Hi everyone! Learning about how to incorporate plants into your landscape design is essential. I just finished reading a book about creating plant gardens in your yard, which discussed various topics. The topics include how to deal with the challenges of climate and site, how to use regionally appropriate plants, how to find design inspiration in both man-made and natural settings, and how to strengthen the connection between people and gardens.
I enjoyed reading this book on so many levels because it forces you to rethink garden design in your landscaping projects. In addition, this book makes you challenge garden design orthodoxy along with challenging current trends. Finally, a large variety of photographed images of plant gardens are shown in different climates to help give the perspective of the author’s diverse work in gardening and designing.
The book is called Plant-Driven Design: Creating Gardens That Honor plants, Place and Spirit (Ogden, 2008), and here is an expert from the book:
“This is not to say that architecturally driven landscapes can’t be beautiful. They often are, in the same way that well-proportioned buildings are beautiful. But if their fixed geometry goes too far, so that the composition rests only on the static beauty of paving, walls, sheared hedges, massed bedding flowers, and repeated lines and beds of matching trees, shrubs, and other architectural subjects, there is little to love save architecture. In these kinds of landscapes nature has been utterly defeated. The results, visible everywhere along public streets, in malls, and beside commercial buildings as well as in many professionally designed residential “gardens,” are spaces that give people few reasons to pause or contemplate their place in the world.
Abandoning formal style for curvilinear shapes and asymmetrical balance won’t rescue a garden from this bullying. Avant-garde designs that require plants, such as those of the oft-copied Brazilian designer Roberto Burle Marx, can be as overpowering to plantings as any formal style. There is little opportunity for change and growth in plants or in people’s responses when a design requires the plants to submit to wholly architectural roles. What happens instead is the gradual development of a series of blobs comprised of shrubs, flowering plants, ground covers, panels of ornamental grass, even trees. All lose their unique qualities over time as they grow together in similar masses or are hacked, sheared, or mowed. Such landscapes demand that plants stay in near suspended animation to fulfill the designer’s vision and often impose an unrealistic burden on their owners for upkeep.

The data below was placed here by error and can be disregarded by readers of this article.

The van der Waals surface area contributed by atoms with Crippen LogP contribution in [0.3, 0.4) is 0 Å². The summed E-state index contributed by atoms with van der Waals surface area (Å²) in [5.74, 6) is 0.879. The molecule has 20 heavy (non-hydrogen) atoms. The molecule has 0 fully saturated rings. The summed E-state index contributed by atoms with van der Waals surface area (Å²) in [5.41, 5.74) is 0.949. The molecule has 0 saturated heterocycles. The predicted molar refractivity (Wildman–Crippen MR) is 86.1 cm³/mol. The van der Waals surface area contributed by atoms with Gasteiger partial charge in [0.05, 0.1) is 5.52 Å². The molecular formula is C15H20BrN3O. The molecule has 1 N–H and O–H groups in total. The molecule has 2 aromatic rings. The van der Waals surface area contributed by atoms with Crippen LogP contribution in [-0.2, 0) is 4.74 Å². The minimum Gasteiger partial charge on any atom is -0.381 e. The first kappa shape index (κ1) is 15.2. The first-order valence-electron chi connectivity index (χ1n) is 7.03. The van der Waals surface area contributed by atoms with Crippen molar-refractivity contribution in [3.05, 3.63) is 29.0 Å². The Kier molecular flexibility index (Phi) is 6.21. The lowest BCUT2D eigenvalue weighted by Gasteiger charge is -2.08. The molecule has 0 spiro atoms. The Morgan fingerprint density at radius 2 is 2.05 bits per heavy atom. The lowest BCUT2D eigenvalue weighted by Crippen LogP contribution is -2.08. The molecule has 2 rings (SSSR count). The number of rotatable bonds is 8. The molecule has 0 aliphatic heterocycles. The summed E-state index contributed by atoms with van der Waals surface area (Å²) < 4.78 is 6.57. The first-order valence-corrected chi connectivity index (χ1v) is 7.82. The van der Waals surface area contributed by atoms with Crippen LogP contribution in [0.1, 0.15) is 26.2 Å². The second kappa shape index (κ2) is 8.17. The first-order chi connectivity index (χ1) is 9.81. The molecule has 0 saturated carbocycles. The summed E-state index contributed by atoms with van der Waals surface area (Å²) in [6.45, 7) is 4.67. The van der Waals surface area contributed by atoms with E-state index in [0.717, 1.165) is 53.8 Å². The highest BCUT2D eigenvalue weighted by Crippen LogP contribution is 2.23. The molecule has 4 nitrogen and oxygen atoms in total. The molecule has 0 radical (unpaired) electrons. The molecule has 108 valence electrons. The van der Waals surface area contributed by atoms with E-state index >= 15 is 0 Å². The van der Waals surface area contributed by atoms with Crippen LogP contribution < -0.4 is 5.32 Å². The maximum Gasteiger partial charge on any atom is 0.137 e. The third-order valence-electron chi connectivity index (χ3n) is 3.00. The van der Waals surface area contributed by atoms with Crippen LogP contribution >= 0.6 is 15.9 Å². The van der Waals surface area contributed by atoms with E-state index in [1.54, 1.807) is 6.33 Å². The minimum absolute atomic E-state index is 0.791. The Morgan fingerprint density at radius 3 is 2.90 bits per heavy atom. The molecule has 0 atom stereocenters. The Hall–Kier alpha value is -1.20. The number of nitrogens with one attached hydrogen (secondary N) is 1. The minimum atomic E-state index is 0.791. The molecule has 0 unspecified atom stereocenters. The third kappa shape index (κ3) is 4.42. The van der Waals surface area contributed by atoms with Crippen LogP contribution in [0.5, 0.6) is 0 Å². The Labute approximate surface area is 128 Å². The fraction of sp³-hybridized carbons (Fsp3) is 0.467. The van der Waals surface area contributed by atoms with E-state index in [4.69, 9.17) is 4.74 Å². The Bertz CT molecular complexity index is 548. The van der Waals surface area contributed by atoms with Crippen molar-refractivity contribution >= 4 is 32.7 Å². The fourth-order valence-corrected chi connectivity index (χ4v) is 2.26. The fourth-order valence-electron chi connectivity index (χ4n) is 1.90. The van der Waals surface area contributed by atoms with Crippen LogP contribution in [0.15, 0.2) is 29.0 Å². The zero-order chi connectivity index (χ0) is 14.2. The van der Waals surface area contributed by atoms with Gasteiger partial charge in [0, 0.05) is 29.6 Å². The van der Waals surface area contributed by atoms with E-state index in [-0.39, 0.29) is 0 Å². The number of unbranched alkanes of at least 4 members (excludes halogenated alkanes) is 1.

Unfortunate things happen to a garden when the importance of plants and their individual characters are diminished. At the outset the landscape loses complexity. What’s left is often so obvious to look at the scene hardly merits a second glance. Remove natural diversity and we feel no invitation to explore further. There is no reason even to get out of the car.
The error usually made by designers of these spaces is assuming that a garden is a place or thing. As any gardener knows, what’s missing from this view is the sense of process. The noun garden only comes into being when it is also a verb:
gar∙den verb: to care for and cultivate plants in a plot of ground or enclosure; to lay out or work in a garden; to make into a garden
At its heart a garden is a relationship, an ongoing dialog between people, plants, and the place in which they both live and grow. What separates gardenmaking from architecture, sculpture, and other arts is that this living creation is not something we will into being by ourselves. Plants and nature are our partners; our relationship with them is what builds a garden. As with marriage, it is by observing idiosyncrasies, respecting needs, and envisioning potential of our partners (plants in this instance) that gardeners gather the background information needed to create a lasting relationship. Simply dominating the plants from the outset squanders the opportunity for this to evolve and frustrates the chance to create a meaningful design. It also cuts short the enjoyment of gardening just as tyranny sabotages any relationship.”
Ogden, Scott, and Lauren Springer Ogden. Plant-Driven Design: Creating Gardens That Honor plants, Place and Spirit. Timber Press, Inc., 2008.